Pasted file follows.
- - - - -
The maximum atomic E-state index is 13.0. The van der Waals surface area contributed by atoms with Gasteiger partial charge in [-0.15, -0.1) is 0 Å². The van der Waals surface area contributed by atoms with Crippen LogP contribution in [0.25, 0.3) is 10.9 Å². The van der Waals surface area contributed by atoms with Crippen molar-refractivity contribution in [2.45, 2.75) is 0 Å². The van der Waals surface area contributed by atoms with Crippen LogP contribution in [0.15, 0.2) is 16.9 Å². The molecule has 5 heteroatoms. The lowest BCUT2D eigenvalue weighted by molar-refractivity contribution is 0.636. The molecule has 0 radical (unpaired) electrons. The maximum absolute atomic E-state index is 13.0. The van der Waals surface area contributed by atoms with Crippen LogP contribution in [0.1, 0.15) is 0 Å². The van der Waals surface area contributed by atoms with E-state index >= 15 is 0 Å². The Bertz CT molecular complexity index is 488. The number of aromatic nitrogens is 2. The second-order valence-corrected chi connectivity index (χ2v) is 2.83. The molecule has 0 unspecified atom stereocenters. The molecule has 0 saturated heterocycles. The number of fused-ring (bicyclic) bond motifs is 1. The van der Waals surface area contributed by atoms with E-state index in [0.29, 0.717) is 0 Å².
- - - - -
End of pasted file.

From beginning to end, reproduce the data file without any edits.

The maximum atomic E-state index is 13.0. The van der Waals surface area contributed by atoms with Gasteiger partial charge in [-0.15, -0.1) is 0 Å². The van der Waals surface area contributed by atoms with Crippen LogP contribution in [0.25, 0.3) is 10.9 Å². The van der Waals surface area contributed by atoms with Crippen molar-refractivity contribution in [2.45, 2.75) is 0 Å². The van der Waals surface area contributed by atoms with Crippen LogP contribution in [0.15, 0.2) is 16.9 Å². The molecule has 5 heteroatoms. The lowest BCUT2D eigenvalue weighted by molar-refractivity contribution is 0.636. The molecule has 0 radical (unpaired) electrons. The maximum absolute atomic E-state index is 13.0. The van der Waals surface area contributed by atoms with Crippen LogP contribution in [0.1, 0.15) is 0 Å². The van der Waals surface area contributed by atoms with E-state index >= 15 is 0 Å². The Bertz CT molecular complexity index is 488. The number of aromatic nitrogens is 2. The second-order valence-corrected chi connectivity index (χ2v) is 2.83. The molecule has 0 unspecified atom stereocenters. The molecule has 0 saturated heterocycles. The number of fused-ring (bicyclic) bond motifs is 1. The van der Waals surface area contributed by atoms with E-state index in [0.29, 0.717) is 0 Å².